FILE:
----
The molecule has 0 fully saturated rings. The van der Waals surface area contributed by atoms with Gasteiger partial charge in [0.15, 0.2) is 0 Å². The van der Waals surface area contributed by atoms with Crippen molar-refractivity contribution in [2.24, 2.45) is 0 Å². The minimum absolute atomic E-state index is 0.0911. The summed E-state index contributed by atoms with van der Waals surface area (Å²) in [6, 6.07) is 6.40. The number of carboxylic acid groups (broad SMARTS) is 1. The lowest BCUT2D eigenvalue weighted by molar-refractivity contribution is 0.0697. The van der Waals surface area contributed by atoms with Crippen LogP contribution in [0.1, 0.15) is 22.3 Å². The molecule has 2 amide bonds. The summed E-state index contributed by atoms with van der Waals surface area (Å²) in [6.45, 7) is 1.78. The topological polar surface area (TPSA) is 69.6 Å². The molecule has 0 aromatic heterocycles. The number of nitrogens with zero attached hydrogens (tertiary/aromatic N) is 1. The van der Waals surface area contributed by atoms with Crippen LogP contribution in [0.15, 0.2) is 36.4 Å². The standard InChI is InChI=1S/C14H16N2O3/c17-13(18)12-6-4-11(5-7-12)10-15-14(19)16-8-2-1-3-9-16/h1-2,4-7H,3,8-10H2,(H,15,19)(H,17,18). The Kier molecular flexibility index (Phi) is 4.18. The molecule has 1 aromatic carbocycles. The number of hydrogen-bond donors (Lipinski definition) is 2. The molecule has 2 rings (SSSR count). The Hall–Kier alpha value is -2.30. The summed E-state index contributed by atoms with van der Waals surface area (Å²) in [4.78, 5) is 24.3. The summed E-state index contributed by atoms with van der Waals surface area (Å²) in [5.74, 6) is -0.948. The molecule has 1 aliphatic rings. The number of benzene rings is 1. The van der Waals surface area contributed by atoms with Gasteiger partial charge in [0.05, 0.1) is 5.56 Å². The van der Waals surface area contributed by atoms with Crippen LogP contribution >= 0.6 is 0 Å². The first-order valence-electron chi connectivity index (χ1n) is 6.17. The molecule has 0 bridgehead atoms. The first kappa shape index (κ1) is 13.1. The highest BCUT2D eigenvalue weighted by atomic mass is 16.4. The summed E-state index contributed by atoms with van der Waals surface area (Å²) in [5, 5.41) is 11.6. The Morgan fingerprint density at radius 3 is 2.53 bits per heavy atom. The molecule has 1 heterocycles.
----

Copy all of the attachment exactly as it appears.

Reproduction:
The molecule has 0 fully saturated rings. The van der Waals surface area contributed by atoms with Gasteiger partial charge in [0.15, 0.2) is 0 Å². The van der Waals surface area contributed by atoms with Crippen molar-refractivity contribution in [2.24, 2.45) is 0 Å². The minimum absolute atomic E-state index is 0.0911. The summed E-state index contributed by atoms with van der Waals surface area (Å²) in [6, 6.07) is 6.40. The number of carboxylic acid groups (broad SMARTS) is 1. The lowest BCUT2D eigenvalue weighted by molar-refractivity contribution is 0.0697. The van der Waals surface area contributed by atoms with Crippen LogP contribution in [0.1, 0.15) is 22.3 Å². The molecule has 2 amide bonds. The summed E-state index contributed by atoms with van der Waals surface area (Å²) in [6.45, 7) is 1.78. The topological polar surface area (TPSA) is 69.6 Å². The molecule has 0 aromatic heterocycles. The number of nitrogens with zero attached hydrogens (tertiary/aromatic N) is 1. The van der Waals surface area contributed by atoms with Crippen LogP contribution in [0.15, 0.2) is 36.4 Å². The standard InChI is InChI=1S/C14H16N2O3/c17-13(18)12-6-4-11(5-7-12)10-15-14(19)16-8-2-1-3-9-16/h1-2,4-7H,3,8-10H2,(H,15,19)(H,17,18). The Kier molecular flexibility index (Phi) is 4.18. The molecule has 1 aromatic carbocycles. The number of hydrogen-bond donors (Lipinski definition) is 2. The molecule has 2 rings (SSSR count). The Hall–Kier alpha value is -2.30. The summed E-state index contributed by atoms with van der Waals surface area (Å²) in [4.78, 5) is 24.3. The summed E-state index contributed by atoms with van der Waals surface area (Å²) in [5.74, 6) is -0.948. The molecule has 1 aliphatic rings. The number of benzene rings is 1. The van der Waals surface area contributed by atoms with Gasteiger partial charge in [0.05, 0.1) is 5.56 Å². The van der Waals surface area contributed by atoms with Crippen LogP contribution >= 0.6 is 0 Å². The first-order valence-electron chi connectivity index (χ1n) is 6.17. The molecule has 0 bridgehead atoms. The first kappa shape index (κ1) is 13.1. The highest BCUT2D eigenvalue weighted by atomic mass is 16.4. The summed E-state index contributed by atoms with van der Waals surface area (Å²) in [5, 5.41) is 11.6. The Morgan fingerprint density at radius 3 is 2.53 bits per heavy atom. The molecule has 1 heterocycles.